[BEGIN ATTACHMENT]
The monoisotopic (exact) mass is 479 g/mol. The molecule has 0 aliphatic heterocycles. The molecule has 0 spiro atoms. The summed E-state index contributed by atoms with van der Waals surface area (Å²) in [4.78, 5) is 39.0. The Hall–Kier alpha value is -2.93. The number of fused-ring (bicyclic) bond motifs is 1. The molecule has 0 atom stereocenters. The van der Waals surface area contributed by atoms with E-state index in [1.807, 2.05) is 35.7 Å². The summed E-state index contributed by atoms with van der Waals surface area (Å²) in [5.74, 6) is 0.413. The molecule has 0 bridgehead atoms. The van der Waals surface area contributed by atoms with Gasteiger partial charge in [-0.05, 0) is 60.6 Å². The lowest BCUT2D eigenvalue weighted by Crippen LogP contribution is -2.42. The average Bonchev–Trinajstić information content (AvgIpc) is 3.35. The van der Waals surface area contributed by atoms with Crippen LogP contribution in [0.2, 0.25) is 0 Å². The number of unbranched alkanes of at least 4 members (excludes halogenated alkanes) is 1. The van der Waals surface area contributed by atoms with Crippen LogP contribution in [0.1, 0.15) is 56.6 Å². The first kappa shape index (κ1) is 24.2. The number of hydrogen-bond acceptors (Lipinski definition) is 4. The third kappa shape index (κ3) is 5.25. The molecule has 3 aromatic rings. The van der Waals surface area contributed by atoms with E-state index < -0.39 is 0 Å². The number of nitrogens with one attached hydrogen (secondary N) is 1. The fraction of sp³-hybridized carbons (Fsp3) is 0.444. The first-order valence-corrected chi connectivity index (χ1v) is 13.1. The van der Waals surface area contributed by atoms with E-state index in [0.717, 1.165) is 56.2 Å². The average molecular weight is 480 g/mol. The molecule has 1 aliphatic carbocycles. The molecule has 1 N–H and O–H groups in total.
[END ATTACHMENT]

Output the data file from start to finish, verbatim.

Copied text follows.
The monoisotopic (exact) mass is 479 g/mol. The molecule has 0 aliphatic heterocycles. The molecule has 0 spiro atoms. The summed E-state index contributed by atoms with van der Waals surface area (Å²) in [4.78, 5) is 39.0. The Hall–Kier alpha value is -2.93. The number of fused-ring (bicyclic) bond motifs is 1. The molecule has 0 atom stereocenters. The van der Waals surface area contributed by atoms with E-state index in [1.807, 2.05) is 35.7 Å². The summed E-state index contributed by atoms with van der Waals surface area (Å²) in [5.74, 6) is 0.413. The molecule has 0 bridgehead atoms. The van der Waals surface area contributed by atoms with Gasteiger partial charge in [-0.05, 0) is 60.6 Å². The lowest BCUT2D eigenvalue weighted by Crippen LogP contribution is -2.42. The average Bonchev–Trinajstić information content (AvgIpc) is 3.35. The van der Waals surface area contributed by atoms with Crippen LogP contribution in [0.2, 0.25) is 0 Å². The number of unbranched alkanes of at least 4 members (excludes halogenated alkanes) is 1. The van der Waals surface area contributed by atoms with Crippen LogP contribution in [0.1, 0.15) is 56.6 Å². The first kappa shape index (κ1) is 24.2. The number of hydrogen-bond acceptors (Lipinski definition) is 4. The third kappa shape index (κ3) is 5.25. The molecule has 3 aromatic rings. The van der Waals surface area contributed by atoms with E-state index < -0.39 is 0 Å². The number of nitrogens with one attached hydrogen (secondary N) is 1. The fraction of sp³-hybridized carbons (Fsp3) is 0.444. The first-order valence-corrected chi connectivity index (χ1v) is 13.1. The van der Waals surface area contributed by atoms with E-state index in [0.717, 1.165) is 56.2 Å². The average molecular weight is 480 g/mol. The molecule has 1 aliphatic carbocycles. The molecule has 1 N–H and O–H groups in total.